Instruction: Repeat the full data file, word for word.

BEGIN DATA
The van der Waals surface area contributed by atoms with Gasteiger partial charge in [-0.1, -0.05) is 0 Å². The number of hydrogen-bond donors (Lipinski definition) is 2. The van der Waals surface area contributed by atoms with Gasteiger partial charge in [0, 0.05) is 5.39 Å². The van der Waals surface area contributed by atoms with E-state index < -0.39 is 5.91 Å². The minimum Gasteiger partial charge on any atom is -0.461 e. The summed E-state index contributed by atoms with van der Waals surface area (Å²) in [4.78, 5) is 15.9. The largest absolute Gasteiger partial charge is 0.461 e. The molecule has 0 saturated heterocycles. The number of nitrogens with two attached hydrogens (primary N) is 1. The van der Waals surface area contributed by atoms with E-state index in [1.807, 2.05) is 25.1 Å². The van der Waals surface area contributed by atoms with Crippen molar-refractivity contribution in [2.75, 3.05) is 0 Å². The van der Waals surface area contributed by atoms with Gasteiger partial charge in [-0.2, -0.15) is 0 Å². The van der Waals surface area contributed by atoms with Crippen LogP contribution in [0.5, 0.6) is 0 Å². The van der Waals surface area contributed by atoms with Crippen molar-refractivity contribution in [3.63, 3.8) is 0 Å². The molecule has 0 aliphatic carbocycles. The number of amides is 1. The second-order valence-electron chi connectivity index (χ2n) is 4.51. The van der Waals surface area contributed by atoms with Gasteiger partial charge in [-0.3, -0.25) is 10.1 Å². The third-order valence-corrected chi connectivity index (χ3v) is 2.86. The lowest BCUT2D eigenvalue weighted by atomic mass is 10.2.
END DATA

The van der Waals surface area contributed by atoms with Gasteiger partial charge in [-0.1, -0.05) is 0 Å². The number of hydrogen-bond donors (Lipinski definition) is 2. The van der Waals surface area contributed by atoms with Gasteiger partial charge in [0, 0.05) is 5.39 Å². The van der Waals surface area contributed by atoms with E-state index < -0.39 is 5.91 Å². The minimum Gasteiger partial charge on any atom is -0.461 e. The summed E-state index contributed by atoms with van der Waals surface area (Å²) in [4.78, 5) is 15.9. The largest absolute Gasteiger partial charge is 0.461 e. The molecule has 0 saturated heterocycles. The number of nitrogens with two attached hydrogens (primary N) is 1. The van der Waals surface area contributed by atoms with E-state index in [1.807, 2.05) is 25.1 Å². The van der Waals surface area contributed by atoms with Crippen molar-refractivity contribution in [2.75, 3.05) is 0 Å². The van der Waals surface area contributed by atoms with Gasteiger partial charge in [-0.2, -0.15) is 0 Å². The van der Waals surface area contributed by atoms with Crippen LogP contribution in [0.5, 0.6) is 0 Å². The van der Waals surface area contributed by atoms with Crippen molar-refractivity contribution in [3.63, 3.8) is 0 Å². The molecule has 0 aliphatic carbocycles. The number of amides is 1. The second-order valence-electron chi connectivity index (χ2n) is 4.51. The van der Waals surface area contributed by atoms with Gasteiger partial charge in [-0.3, -0.25) is 10.1 Å². The third-order valence-corrected chi connectivity index (χ3v) is 2.86. The lowest BCUT2D eigenvalue weighted by atomic mass is 10.2.